Mastering Your Attention

March 20, 2019

At all times you are moving your attention from one thing to the next–the itch on your forehead, then the bird cawing outside, then on a thought about a difficult conversation that needs to happen with your partner leading to another on how good those tacos were yesterday. This roaming beacon that goes from your body to the outside world to your thoughts is your most valuable asset. Most people would say time or money, but I would argue those are secondary as they are both easily increased by harnessing attention.

95% of thoughts are repetitive

A study done in 2005 by the National Science Foundation found that 95% of our thoughts are repetitive. That means that for much of the day, we are wasting brain power thinking the same stagnant, unproductive thoughts we ruminated on yesterday and the day before. It's not in the study, but the same can most likely be said for our actions which are the products of our thoughts. When attention is in a flow state, which is to say it is moving in a singular direction with purpose, there is little that can't be accomplished in a very short amount of time. The trick is getting into that state and staying there.

Why is it so hard? 

It's ironic that I'm writing an article on attention after I just witnessed myself decide to sit down to write, then get a granola snack, send a couple emails, go on eBay for an L.O.L. doll my daughter lost and is distraught about, then go back to the kitchen for just a little bit more granola. It's been a hectic day of being on my own with two sick kids plus a baby and no chance to meditate, so my attention is more fragmented than normal with stress-induced behaviors. Stress is like interference to our attention. Imagine trying to listen to a song on a radio station that's going out of range or trying to watch a show on a scrambled cable channel. This is your brain on stress. Most everyone who lives in modern society has years of stress stored in their tissues that continually cause their minds to dart around and their actions to be inefficient.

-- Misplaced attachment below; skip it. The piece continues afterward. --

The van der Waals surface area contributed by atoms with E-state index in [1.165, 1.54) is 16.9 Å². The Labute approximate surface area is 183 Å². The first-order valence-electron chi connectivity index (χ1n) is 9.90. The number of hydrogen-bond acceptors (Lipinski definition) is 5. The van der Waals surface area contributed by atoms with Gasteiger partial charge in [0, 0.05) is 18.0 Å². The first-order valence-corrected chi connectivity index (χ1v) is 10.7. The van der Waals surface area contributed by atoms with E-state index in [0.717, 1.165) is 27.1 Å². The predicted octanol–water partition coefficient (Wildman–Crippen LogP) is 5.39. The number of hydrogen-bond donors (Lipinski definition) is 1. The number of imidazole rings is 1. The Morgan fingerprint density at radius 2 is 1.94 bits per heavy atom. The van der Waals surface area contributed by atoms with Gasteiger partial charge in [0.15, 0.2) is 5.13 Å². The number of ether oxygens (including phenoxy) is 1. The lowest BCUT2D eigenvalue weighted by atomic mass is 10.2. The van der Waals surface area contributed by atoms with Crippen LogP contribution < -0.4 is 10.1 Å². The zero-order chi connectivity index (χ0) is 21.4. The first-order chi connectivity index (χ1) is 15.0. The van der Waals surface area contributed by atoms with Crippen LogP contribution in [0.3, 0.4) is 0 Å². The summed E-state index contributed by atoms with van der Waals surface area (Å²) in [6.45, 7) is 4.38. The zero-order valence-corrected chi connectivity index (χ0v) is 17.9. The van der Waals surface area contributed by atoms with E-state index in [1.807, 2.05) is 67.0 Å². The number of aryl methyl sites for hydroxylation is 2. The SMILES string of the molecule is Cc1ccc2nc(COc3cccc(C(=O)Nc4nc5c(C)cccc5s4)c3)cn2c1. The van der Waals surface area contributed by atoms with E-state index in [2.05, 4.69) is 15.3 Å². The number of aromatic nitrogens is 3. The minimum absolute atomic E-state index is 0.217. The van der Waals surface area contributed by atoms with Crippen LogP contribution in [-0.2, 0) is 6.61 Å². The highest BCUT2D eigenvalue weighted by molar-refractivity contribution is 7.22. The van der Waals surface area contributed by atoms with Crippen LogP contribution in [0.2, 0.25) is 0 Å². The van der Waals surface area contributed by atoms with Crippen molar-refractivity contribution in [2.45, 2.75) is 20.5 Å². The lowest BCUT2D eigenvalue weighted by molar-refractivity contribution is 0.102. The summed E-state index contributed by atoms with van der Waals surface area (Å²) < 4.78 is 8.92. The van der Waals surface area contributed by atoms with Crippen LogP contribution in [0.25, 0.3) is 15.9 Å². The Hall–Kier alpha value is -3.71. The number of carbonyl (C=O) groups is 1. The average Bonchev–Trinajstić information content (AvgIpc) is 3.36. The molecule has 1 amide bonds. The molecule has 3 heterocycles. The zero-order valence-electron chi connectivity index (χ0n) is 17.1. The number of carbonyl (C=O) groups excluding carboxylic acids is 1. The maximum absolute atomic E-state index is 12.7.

Attention is what creates our reality

Because our minds are leaking attention all the time due to stress, it can be difficult to manifest the lives we'd like to create for ourselves. We live in a Quantum universe which means where our attention goes, grows. Don't water the weeds. When your mind is constantly worrying or thinking negative thoughts, you are giving fresh fuel to that negativity and it will find ways of entering your life. 

How to harness attention

The tricky thing about attention is we don't always realize when we're distracted while we are distracted. And stress has a crafty way of sending the mind forward to worry about the future and backwards to regret or reframe the past, pulling us out of the present where joy, true experience and innovation exist. The only way to become a master of attention is to purify the mind and body of stress, eventually eliminating the interference. Meditation is by far the best way to reduce stress (Vedic Meditation being the best form of meditation for this purpose). Other things people do for stress release, like running or knitting, etc, do not go even close to deep enough to make any real difference on this front. You can try mindfulness practices, but without purifying the physiology with meditation, it's like trying to run new software on old hardware. 

Soma Bandits (or Attention Seekers)

The Sanskrit word "soma" refers to attention as well as a drink of the Gods similar to ambrosia. There is a phrase used by some who study meditation called a "Soma Bandit," or someone who steals your "soma" or attention. People thrive on attention. We all wish to be seen and heard. Relationships that are healthy have a exchange of positive attention. There are some who are so encumbered by stress they are unable to give attention but will try and nourish themselves with the attention of others. It is rare having people like this in your life is relevant and is usually best to avoid them and send them love from afar.

Attention on Nature

It may sound a little woo woo, but nature loves attention. The more you admire the layers and depths of its beauty, the more it will enliven and put on a show. Whenever you find your attention keeps going to negative subjects, and you are unable to meditate, go outside and place your attention on nature. It will pull you out of the small wave of your ego and into the calming ocean of everything that is. 

 

 Where most of my attention goes–to these three adorable Soma Bandits.

 

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KRISTEN VANDIVIER is an independent meditation teacher. She and THE VEDIC METHOD are not affiliated in any way with the Maharishi Foundation USA or Transcendental Meditation ("TM") organizations, or with any trademark, program or organization that is affiliated with, or a licensee of, the Maharishi Foundation USA or Transcendental Meditation ("TM").

Vedic Meditation is not intended to be a substitute for professional medical diagnosis or treatment. Always seek the advice of your physician or other qualified health provider regarding any medical condition.

​© 2017 by The Vedic Method.

 

​© 2017 by The Vedic Method.